Hillary Clinton Warns North Korea Over “Provocative Actions”
Speaking in Japan, Secretary of State Clinton joined the small chorus of voices condemning North Korea for sinking a South Korean warship:
TOKYO — Secretary of State Hillary Rodham Clinton harshly condemned North Korea on Friday for a deadly torpedo attack on a South Korean Navy warship last March, and promised to marshal an international response in the coming week with Japan, China and other countries.
“I think it is important to send a clear message to North Korea that provocative actions have consequences,” she said after meeting here with the Japanese foreign minister, Katsuya Okada. “We cannot allow this attack on South Korea to go unanswered by the international community.”
Mrs. Clinton declined to lay out the potential options for a response, saying that would be premature. But she left little doubt that the United States would undertake an intensive diplomatic effort to craft a response to the sinking of the Cheonan, which killed 46 sailors and was one of the biggest military provocations on the Korean Peninsula since the Korean War.
Among the options being considered by South Korean and American officials is a United Nations Security Council resolution, and joint naval exercises with South Korea that could include anti-submarine warfare operations. South Korea may also cut off its remaining trade with the North.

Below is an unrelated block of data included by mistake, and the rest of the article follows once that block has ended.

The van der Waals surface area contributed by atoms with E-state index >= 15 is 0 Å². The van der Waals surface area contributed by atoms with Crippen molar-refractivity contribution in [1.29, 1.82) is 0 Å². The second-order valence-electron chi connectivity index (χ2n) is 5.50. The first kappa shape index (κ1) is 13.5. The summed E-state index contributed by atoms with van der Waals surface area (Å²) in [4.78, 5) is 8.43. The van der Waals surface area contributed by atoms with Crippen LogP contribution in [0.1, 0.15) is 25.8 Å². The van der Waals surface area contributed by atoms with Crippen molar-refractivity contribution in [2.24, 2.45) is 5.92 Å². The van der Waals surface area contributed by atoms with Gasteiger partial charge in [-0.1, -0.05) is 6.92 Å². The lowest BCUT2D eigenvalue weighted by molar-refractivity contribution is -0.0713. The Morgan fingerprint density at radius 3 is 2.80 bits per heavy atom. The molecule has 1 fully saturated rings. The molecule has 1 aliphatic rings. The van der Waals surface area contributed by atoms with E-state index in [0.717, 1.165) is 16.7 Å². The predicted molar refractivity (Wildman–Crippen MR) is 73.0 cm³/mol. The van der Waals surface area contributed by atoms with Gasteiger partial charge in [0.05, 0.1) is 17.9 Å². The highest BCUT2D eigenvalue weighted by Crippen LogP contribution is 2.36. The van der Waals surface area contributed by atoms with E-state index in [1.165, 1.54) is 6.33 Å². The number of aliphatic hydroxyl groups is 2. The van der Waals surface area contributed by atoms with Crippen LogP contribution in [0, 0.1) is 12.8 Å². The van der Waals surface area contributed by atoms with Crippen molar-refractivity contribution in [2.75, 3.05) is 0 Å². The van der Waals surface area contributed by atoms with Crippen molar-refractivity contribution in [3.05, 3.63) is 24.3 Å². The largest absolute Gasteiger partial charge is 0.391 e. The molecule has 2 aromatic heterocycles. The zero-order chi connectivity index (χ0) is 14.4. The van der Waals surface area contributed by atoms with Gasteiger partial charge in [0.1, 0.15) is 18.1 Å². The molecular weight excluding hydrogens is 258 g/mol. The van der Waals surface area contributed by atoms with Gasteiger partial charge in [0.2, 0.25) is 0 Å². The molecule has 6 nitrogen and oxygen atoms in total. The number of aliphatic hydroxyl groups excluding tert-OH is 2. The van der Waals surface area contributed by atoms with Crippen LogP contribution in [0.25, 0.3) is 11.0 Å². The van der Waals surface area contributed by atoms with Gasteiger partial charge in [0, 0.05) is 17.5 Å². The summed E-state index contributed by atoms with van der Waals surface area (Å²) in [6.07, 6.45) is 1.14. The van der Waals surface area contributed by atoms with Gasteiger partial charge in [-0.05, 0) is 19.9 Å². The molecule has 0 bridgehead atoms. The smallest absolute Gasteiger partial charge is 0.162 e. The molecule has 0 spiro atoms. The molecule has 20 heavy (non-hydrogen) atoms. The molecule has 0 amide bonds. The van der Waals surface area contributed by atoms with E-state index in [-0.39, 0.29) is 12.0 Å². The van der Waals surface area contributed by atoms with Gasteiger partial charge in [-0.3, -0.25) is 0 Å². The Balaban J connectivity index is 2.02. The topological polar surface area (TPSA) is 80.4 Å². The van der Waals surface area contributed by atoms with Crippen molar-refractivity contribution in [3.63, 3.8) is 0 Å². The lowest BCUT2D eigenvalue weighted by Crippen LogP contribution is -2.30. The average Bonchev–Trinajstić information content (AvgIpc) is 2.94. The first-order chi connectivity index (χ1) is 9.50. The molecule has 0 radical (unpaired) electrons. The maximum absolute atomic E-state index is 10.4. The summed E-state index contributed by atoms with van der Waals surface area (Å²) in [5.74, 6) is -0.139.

“Let me be clear: this will not, and cannot be, business as usual,” Mrs. Clinton said, speaking in solemn tones. “There must be an international, not just a regional, but an international response.”
Which, presumably means the United Nations, assuming we can get China to go along.
Even if we can, though, what exactly is Security Council condemnation and, perhaps, additional economic sanctions going to accomplish ?
If this were any other nation, and any other part of the world, the response to a torpedo attack on a warship would be military retaliation of some kind. That’s not going to happen on the Korean Peninsula and, given both the irrationality of the Pongyang regime, and the danger of a wider war, it probably shouldn’t. However, we already know that words and sanctions don’t have much of an impact on Kim Jong Il so it’s unclear what good they’d do this time around.